Trade Mission to Mexico in Conjunction With Trade Winds Forum-The Americas, 66358-66360 [2010-27250]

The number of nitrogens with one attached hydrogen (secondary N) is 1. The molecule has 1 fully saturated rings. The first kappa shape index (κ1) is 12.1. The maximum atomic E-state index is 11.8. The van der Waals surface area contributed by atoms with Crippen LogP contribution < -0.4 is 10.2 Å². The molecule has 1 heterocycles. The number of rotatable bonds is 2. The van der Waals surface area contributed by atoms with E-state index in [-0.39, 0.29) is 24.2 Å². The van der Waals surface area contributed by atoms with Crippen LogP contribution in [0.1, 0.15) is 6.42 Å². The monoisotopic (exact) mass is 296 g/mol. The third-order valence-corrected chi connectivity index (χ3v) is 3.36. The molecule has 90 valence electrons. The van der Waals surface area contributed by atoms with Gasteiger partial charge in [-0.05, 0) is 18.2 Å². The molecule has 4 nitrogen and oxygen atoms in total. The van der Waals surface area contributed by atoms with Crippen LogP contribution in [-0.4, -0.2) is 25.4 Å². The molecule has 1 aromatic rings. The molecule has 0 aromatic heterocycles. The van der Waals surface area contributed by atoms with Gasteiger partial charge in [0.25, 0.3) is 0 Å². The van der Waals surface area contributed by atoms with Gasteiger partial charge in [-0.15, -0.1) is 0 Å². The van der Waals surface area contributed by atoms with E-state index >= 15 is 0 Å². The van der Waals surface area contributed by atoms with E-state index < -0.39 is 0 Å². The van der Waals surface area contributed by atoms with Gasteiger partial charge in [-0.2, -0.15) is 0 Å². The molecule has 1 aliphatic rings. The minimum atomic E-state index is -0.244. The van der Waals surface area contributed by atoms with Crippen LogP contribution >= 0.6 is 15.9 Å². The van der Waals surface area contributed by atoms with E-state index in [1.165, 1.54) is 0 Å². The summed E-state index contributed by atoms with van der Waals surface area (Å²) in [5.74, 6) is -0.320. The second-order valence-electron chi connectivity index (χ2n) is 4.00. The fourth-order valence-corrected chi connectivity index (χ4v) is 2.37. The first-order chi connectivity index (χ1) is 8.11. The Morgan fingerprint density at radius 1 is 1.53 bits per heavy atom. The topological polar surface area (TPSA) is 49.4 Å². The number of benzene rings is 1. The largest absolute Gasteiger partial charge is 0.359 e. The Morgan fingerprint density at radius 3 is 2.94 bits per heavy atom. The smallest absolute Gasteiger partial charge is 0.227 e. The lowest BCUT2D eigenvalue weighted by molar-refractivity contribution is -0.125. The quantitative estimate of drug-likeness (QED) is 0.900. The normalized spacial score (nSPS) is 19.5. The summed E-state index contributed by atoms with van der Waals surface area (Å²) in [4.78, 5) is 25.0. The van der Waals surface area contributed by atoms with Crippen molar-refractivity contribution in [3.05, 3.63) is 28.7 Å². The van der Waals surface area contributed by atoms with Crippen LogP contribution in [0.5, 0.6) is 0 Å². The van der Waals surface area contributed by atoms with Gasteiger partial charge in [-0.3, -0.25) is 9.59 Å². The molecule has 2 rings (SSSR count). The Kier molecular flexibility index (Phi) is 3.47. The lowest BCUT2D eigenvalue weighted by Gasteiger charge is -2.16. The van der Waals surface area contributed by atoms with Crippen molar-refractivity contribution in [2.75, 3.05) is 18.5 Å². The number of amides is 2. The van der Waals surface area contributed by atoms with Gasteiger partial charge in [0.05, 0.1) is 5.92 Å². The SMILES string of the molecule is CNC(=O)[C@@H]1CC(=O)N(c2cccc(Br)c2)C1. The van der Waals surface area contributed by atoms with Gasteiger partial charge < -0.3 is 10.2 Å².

Download as PDF 66358 Federal Register / Vol. 75, No. 208 / Thursday, October 28, 2010 / Notices to take final action to address the emergency. Special Accommodations This meeting is physically accessible to people with disabilities. Requests for sign language interpretation or other auxiliary aids should be directed to Paul J. Howard (see ADDRESSES) at least 5 days prior to the meeting date. Dated: October 25, 2010. Tracey L. Thompson, Acting Director, Office of Sustainable Fisheries, National Marine Fisheries Service. [FR Doc. 2010–27247 Filed 10–27–10; 8:45 am] BILLING CODE 3510–22–P DEPARTMENT OF COMMERCE International Trade Administration emcdonald on DSK2BSOYB1PROD with NOTICES Trade Mission to Mexico in Conjunction With Trade Winds Forum—The Americas I. Mission Description The United States Department of Commerce, International Trade Administration, U.S. and Foreign Commercial Service, is organizing a trade mission to Mexico, April 5–12, 2011, in conjunction with the Trade Winds Forum—The Americas business forum in Mexico City, Mexico. U.S. trade mission delegation members will arrive in Mexico City on or before April 5, 2011, to attend the opening ceremony of the Trade Winds Forum—The Americas. On April 11–12, 2011, trade mission participants will take part in business-to-business meetings in one (or two) of three select markets in Mexico: Mexico City, Guadalajara, and Monterrey. The 2011 Trade Winds Forum—The Americas program is a 4-day event that includes a pan-American (North, Central and South) business forum consisting of regional and industry specific conference sessions as well as pre-arranged consultations with 14 U.S. Commercial Service Senior Commercial Officers representing commercial markets throughout the entire Western Hemisphere. The trade mission to Mexico will provide participants with the opportunity to conduct business-tobusiness meetings with firms in Mexico. The mission is open to U.S. companies from a cross section of industries with growing potential in Mexico, including, but not limited to, best prospects such as energy (mining, oil and gas, electric power generation, renewable), defense and aerospace, telecommunications and information technology, environmental technologies, medical equipment, safety and security equipment, automotive VerDate Mar<15>2010 16:13 Oct 27, 2010 Jkt 223001 parts and service equipment, and logistics and transportation. The combination of the Trade Winds Forum—The Americas business forum and the multi-sector trade mission to Mexico will provide participants with substantive knowledge and strategies for entering or expanding their business across Western Hemisphere markets and Mexico specifically. II. Commercial Setting As a neighboring country of the U.S. and member of North American Free Trade Agreement (NAFTA), Mexico is a natural market for U.S. exporters. U.S. trade with Mexico is increasing at a faster rate than our trade with many other important partners, including China. As outlined in the 2010 White House report to the President on the National Export Initiative (http:// www.whitehouse.gov/sites/default/files/ nei_report_9–16–10_full.pdf), Mexico is categorized as an immediate prospect for new to market companies in the next twelve months and beyond. Covering almost 1.2 million square miles, Mexico is one of the largest countries in Latin America. Its principal cities are: Mexico City, Monterrey, Guadalajara and Tijuana, all cities where the U. S. Commercial Service maintains offices to help American firms enter the Mexican market. Mexico is the second largest market in the world for U.S. exports and the world’s largest Spanish speaking country. Mexico has one of the highest GDPs in Latin America and the highest on a purchasing power basis among all the Spanish speaking countries of the western hemisphere. Given the magnitude of trade between the United States and Mexico, there are abundant opportunities for U.S. firms in Mexico. NAFTA, which was enacted in 1994 and created a free trade zone for Mexico, Canada and the United States, is the most outstanding feature in the U.S.Mexico bilateral commercial relationship. In 2008, two-way U.S./ Mexico trade exceeded $1 billion per day. U.S.-Mexico bilateral trade increased 317% from $88 billion in 1993 to $367 billion in 2008. While two way trade contracted by 17 percent in 2009 due to the global economic downturn, it has rebounded in the first half of 2010, up 32 percent from the same time period in 2009, and up 4.5 percent from the first half of 2008. The Mexican economy contains rapidly developing modern industrial and service sectors, with increasing private ownership. Recent administrations have expanded competition in ports, railroads, telecommunications, electricity PO 00000 Frm 00012 Fmt 4703 Sfmt 4703 generation, natural gas distribution and airports, with the aim of upgrading infrastructure. As an export-oriented economy, more than 90% of Mexican trade is under free trade agreements (FTAs) with more than 40 countries, including the European Union, Japan, Israel, and much of Central and South America. Over fifty percent of Mexico’s imports come from the United States. The focus of the Trade Winds Forum—The Americas mission to Mexico will focus on three key industrialized cities in Mexico: Mexico City, Guadalajara and Monterrey. Under the direction of the Senior Commercial Officer and Regional Security Officer, precautions for security advisories will be monitored and addressed as deemed necessary. Mexico City: Mexico City is one of the largest cities in the hemisphere and the world. Not only is this city of 20 million people the seat of the government, the capital is also Mexico’s financial center, a manufacturing and distribution powerhouse and is centrally located in a major industrial area that includes Toluca, Puebla and Queretaro. Mexico City’s Federal District produces 21.8% of the country’s gross domestic product. According to a study conducted by PricewaterhouseCoopers, Mexico City had a GDP of $390 billion in 2008, ranking as the eighth richest city in the world after the greater areas of Tokyo, New York, Los Angeles, Chicago, Paris, London and Osaka/Kobe, and the richest in Latin America. Mexico City alone is the 30th largest economy in the world. There are opportunities in virtually every sector. Some of the most promising sectors in the Mexico City market include: Airport & ground support equipment, automotive parts & supplies, education & training services, environmental technologies & equipment, franchising, hotel & restaurant equipment, housing & construction, security & safety equipment, telecommunications equipment, transportation infrastructure equipment & services, and travel & tourism services. Guadalajara: Mexico’s second largest city is considered the ‘‘Silicon Valley’’ of Mexico and the de facto capital of western Mexico. In 2008, FDI Magazine ranked Guadalajara as the most business friendly city in Latin America. Guadalajara has the second largest economy and industrial infrastructure in Mexico, and contributes 37% to the state of Jalisco’s total gross production. Its economic base is strong and well diversified. Guadalajara is the main producer of software, electronic and digital components in Mexico. Telecom and computer equipment from E:\FR\FM\28OCN1.SGM 28OCN1 Federal Register / Vol. 75, No. 208 / Thursday, October 28, 2010 / Notices Guadalajara accounts for about a quarter of Mexico’s electronics exports. The U.S. Commercial Service in Guadalajara has responsibility for 7 states in western Mexico (Aguascalientes, Colima, Guanajuato, Jalisco, Michoacan, Nayarit and Sinaloa). Guadalajara is a dynamic commercial center and home to GE, IBM, Intel, HP, Oracle, Flextronics and Jabil. Leading sectors include: Electronic components, agribusiness and food processing equipment, industrial process control equipment, packaging equipment, furniture manufacturing equipment, and high end building finishing materials. Monterrey: Located in the northern state of Nuevo Leon, Monterrey is home to Mexico’s 10 largest conglomerates. Strategically situated on the principal industrial corridor connecting the U.S. with Mexico’s interior, Monterrey is a key distribution center that supports major industries such as glass, steel, autos and cement. Monterrey, a city of approximately 3.8 million people, is known for its ‘‘North American’’ culture and openness to business. A total of 13,251 companies in Monterrey produce 9.4 percent of Mexico’s manufactured products and 30% of Mexico’s manufactured exports. Monterrey accounts for about 95% of the State of Nuevo Leon’s GDP and 8.6% of Mexico’s GDP. Imports into this area are very high due to the area’s strong manufacturing base, and geographical proximity to the U.S. In 2009, imports were estimated at USD 20 billion in goods alone, approximately 74% of which are of U.S. origin. With more than 30,000 firms, Nuevo Leon is the production leader in many important sectors of the Mexican economy including the following sectors: Glass containers; cement production; natural, artificial, and synthetic fiber production; beer production; ceramics production; basic steel production; and household appliances. emcdonald on DSK2BSOYB1PROD with NOTICES III. Mission Goals The goal of the mission is to help participating U.S. companies find potential partners, agents, distributors, and joint venture partners in Mexico, laying the foundation for successful long-term ventures. The delegation will have access to Senior Commercial Officers and Commercial Specialists during the mission, learn about the expansive business opportunities in Mexico, and gain first-hand market exposure. U.S. delegation members already doing business in Mexico will have opportunities to further advance business relationships and transactions in that market. VerDate Mar<15>2010 16:13 Oct 27, 2010 Jkt 223001 IV. Mission Scenario The mission will include prescreened individual appointments with potential business partners; industry and country market briefings; logistical support; networking with leading industry and government officials; and registration for the Trade Winds Forum—The Americas, April 5–9, 2011, including business forum materials and admission to all Business Forum sessions and networking events. U.S. delegation members will arrive in Mexico City on or before April 5, 2011, to attend the opening ceremony of the Trade Winds Forum—The Americas. The final days of the Forum, April 8–9, 2011 will be devoted to market briefings and consultations with Western Hemisphere-based Senior Commercial Officers. On April 11–12, 2011, mission participants will take part in business-to-business meetings in one (or two) of three select markets in Mexico: Mexico City, Guadalajara, and Monterrey. Specific market selection and location of business-to-business meetings will be based on the recommendations of Commercial Service—Mexico and in consultation with mission participants. Mission participants seeking business-tobusiness meetings in more than one market in Mexico will register using the multi-stop participation fee. V. Mission Timetable April 5, 2011—Arrive Mexico City, Mexico. (Tuesday)—Trade Winds Forum—The Americas registration/briefing. April 6, 2011—Trade Winds Forum— The Americas business forum. April 7, 2011—Trade Winds Forum— The Americas business forum. April 8–9, 2011—Trade Winds Forum— The Americas pre-arranged consultations with U.S. Commercial Service Senior Commercial Officers. April 10, 2011—Trade Winds Forum— The Americas travel day to respective locations for business-to-business meetings. April 11–12, 2011—Trade Mission featuring one-on-one business appointments with pre-screened private-sector companies in select Mexico cities: Mexico City (TW Business Forum location), Guadalajara or Monterrey. VI. Participation Requirements All parties interested in participating in the U.S. and Foreign Commercial Service Trade Mission to Mexico must complete and submit an application package for consideration by the Department of Commerce. All PO 00000 Frm 00013 Fmt 4703 Sfmt 4703 66359 applicants will be evaluated on their ability to meet certain conditions and best satisfy the selection criteria as outlined below. A maximum of 50 companies will be selected to participate in the mission from the applicant pool on a first come, first served basis. U.S. companies already doing business with Mexico as well as U.S. companies seeking to enter Mexico for the first time may apply. Fees and Expenses After a company has been selected to participate on the mission, a payment to the Department of Commerce in the form of a participation fee is required. For one market stop (choice of one of the following markets: Mexico City, Guadalajara, or Monterrey), the participation fee will be $1,650 for a small or medium-sized enterprise (SME)* and $2,550 for large firms*. For two market stops (choice of two of the following markets: Mexico City, Guadalajara, or Monterrey), the participation fee will be $2,350 for a small or medium-sized enterprise (SME)* and $3,750 for large firms*. For companies requesting three or more markets, a fee of $700 (plus costs for driver/translator) will be added for each additional market requested. The fee for each additional firm representative (large firm or SME) participating in the mission is $650. Expenses for travel, lodging, most meals, and incidentals (e.g., local transportation) will be the responsibility of each mission participant. The mission registration fee also includes the Trade Winds Forum— The Americas Business Forum registration fee of $650. Conditions for Participation • An applicant must submit a completed and signed mission application and supplemental application materials, including adequate information on the company’s products and/or services, primary market objectives, and goals for participation. If the Department of Commerce receives an incomplete application, the Department may reject the application, request additional information, or take the lack of information into account when evaluating the applications. • Each applicant must also certify that the products and services it seeks to export through the mission are either produced in the United States, or, if not, marketed under the name of a U.S. firm and have at least 51 percent U.S. content of the value of the finished product or service. E:\FR\FM\28OCN1.SGM 28OCN1 66360 Federal Register / Vol. 75, No. 208 / Thursday, October 28, 2010 / Notices Ann.Bacher@trade.gov, Tel: 52–55– 5140–2601/Fax: 52–55–5705–0065. Selection Criteria for Participation Selection will be based on the following criteria: • Relevance of a company’s business line to trade mission goals. • Company’s potential for business in Mexico. • An SME is defined as a firm with 500 or fewer employees or that otherwise qualifies as a small business under SBA regulations (see http://www.sba.gov/services/contracting opportunities/sizestandardstopics/ index.html). Parent companies, affiliates, and subsidiaries will be considered when determining business size. The dual pricing reflects the Commercial Service’s user fee schedule that became effective May 1, 2008 (see http://www.export.gov/newsletter/ march2008/initiatives.html for additional information). Referrals from political organizations and any documents containing references to partisan political activities (including political contributions) will be removed from an applicant’s submission and not considered during the selection process. VII. Timeframe for Recruitment and Applications Mission recruitment will be conducted in an open and public manner, including publication in the Federal Register, posting on the Commerce Department trade mission calendar, and other Internet web sites, press releases to the general and trade media, direct mail and broadcast fax, notices by industry trade associations and other multiplier groups, and announcements at industry meetings, symposia, conferences, and trade shows. Recruitment for the mission will begin immediately and conclude no later than February 11, 2011. After February 11, 2011, companies will be considered only if space and scheduling constraints permit. emcdonald on DSK2BSOYB1PROD with NOTICES U.S. Contact Information Shannon Christenbury, U.S. Export Assistance Center—Charlotte, shannon.christenbury@trade.gov, Charlotte, NC 28202, 704–333–4886 tel ext. 225. Leslie Drake, U.S. Export Assistance Center—Charleston, Leslie.Drake@mail.doc.gov, Tel: 304– 347–5123/Cell: 304–550–7754. Debora Sykes, U.S. Export Assistant Center—Trenton, Debora.Sykes@mail.doc.gov, Tel: 856– 722–1032/Cell: 609–571–7525, Fax: 856–722–0716. Mexico Contact Information Ann Bacher, Minister Counselor for Commercial Affairs, U.S. Commercial Service—Mexico, VerDate Mar<15>2010 16:13 Oct 27, 2010 Jkt 223001 Clarance E. Burden, US & FCS Senior Budget Analyst, Commercial Service Trade Missions Program. [FR Doc. 2010–27250 Filed 10–27–10; 8:45 am] BILLING CODE P DEPARTMENT OF COMMERCE International Trade Administration Transportation and Energy Products and Services Trade Mission; Doha, Qatar, and Abu Dhabi and Dubai, U.A.E. I. Mission Description The United States Department of Commerce’s International Trade Administration U.S. and Foreign Commercial Service (US&FCS) is organizing an executive-led trade mission for multi-modal transportation and energy infrastructure development products and services to Qatar, Abu Dhabi, and Dubai, June 5–10, 2011. This mission will be led by an executive level trade official. The mission is designed to contribute to President Obama’s National Export Initiative to achieve the goal of doubling exports over the next five years to support two million American jobs. This mission will support job creation by increasing exports of products and services that contribute to these infrastructure development projects in these locations. This mission will allow U.S. executives to connect with key decision makers in the U.A.E. and Qatar, and form partnerships which will allow their companies to expand in to new markets. The mission will include, but is not limited to: Advanced vehicle technologies and intelligent transportation systems and related services and software; multimodal transportation systems, products and technologies, including port development, supply chain systems and strategies; energy products and services; smart grid technologies; mass transportation systems; and other relevant products and services. Commercial Setting U.A.E. The U.A.E. is the largest export market in the Middle East/North Africa region, and presents qualified American companies with opportunities to expand their products and services to a fast growing market. The 2009 GDP for the U.A.E. was $231.3 billion and the 2009 per capita income was $42,000. Despite last year’s global financial crisis, the U.S. and the U.A.E. have continued their long-term trade and investment PO 00000 Frm 00014 Fmt 4703 Sfmt 4703 relationship. Exports between both countries have increased almost every year since 1971, when the U.A.E was established. The U.S. exported over $12 billion worth of products to the U.A.E. in 2009, representing a 237 percent increase since 2002. The U.S. is the third largest exporter to the U.A.E. and enjoys a very large trade surplus and a strong trading and investment relationship. The U.A.E. has become the regional leader in the Middle East in terms of openness to international trade and investment and political stability. It is making major investments in infrastructure and in diversification of its economy away from oil and gas, resulting in significant export opportunities for U.S. firms. The U.A.E. is developing key transportation infrastructure projects including: Port Khalifa and industrial zone at Taweelah; the new $8 billion Union Railway project; the $6.7 billion expansion of Abu Dhabi International Airport; the construction of the new Maktoum Airport, which will eventually have five runways; and public transportation systems, such as the expansion of the Dubai metro and the construction of the Abu Dhabi metro and light rail. The need to develop the infrastructure necessary for the construction and profitable operation of these new systems, particularly those related to multi-modal freight and intelligent supply chain management, provides significant business opportunities in areas where U.S. companies excel. U.S. products enjoy favorable tariffs that generally do not exceed five percent.1 U.S. business opportunities also exist in alternative energy products and services. The government and private sector of Abu Dhabi have growing interest in sustainable energy production and established the Abu Dhabi Future Energy Company (Masdar). The U.A.E. has recognized the need to increase the use of non-fossil fuel based energy resources such as solar and nuclear. This will likely increase the need for alternative energy products and services. Qatar Qatar is an important export market for U.S. small and medium size businesses. The U.S. exported $2.7 billion worth of goods and services in 2009, making the U.S. the second largest exporter to the Emirates. Qatar has a 2009 GDP of $57.69 billion and a GDP-per capita of $75,900, which is one of the highest per capita incomes in the world. This has led 1 World Trade Organization: Latest Available MFN Applied Tariffs At HS 6 (2007). E:\FR\FM\28OCN1.SGM 28OCN1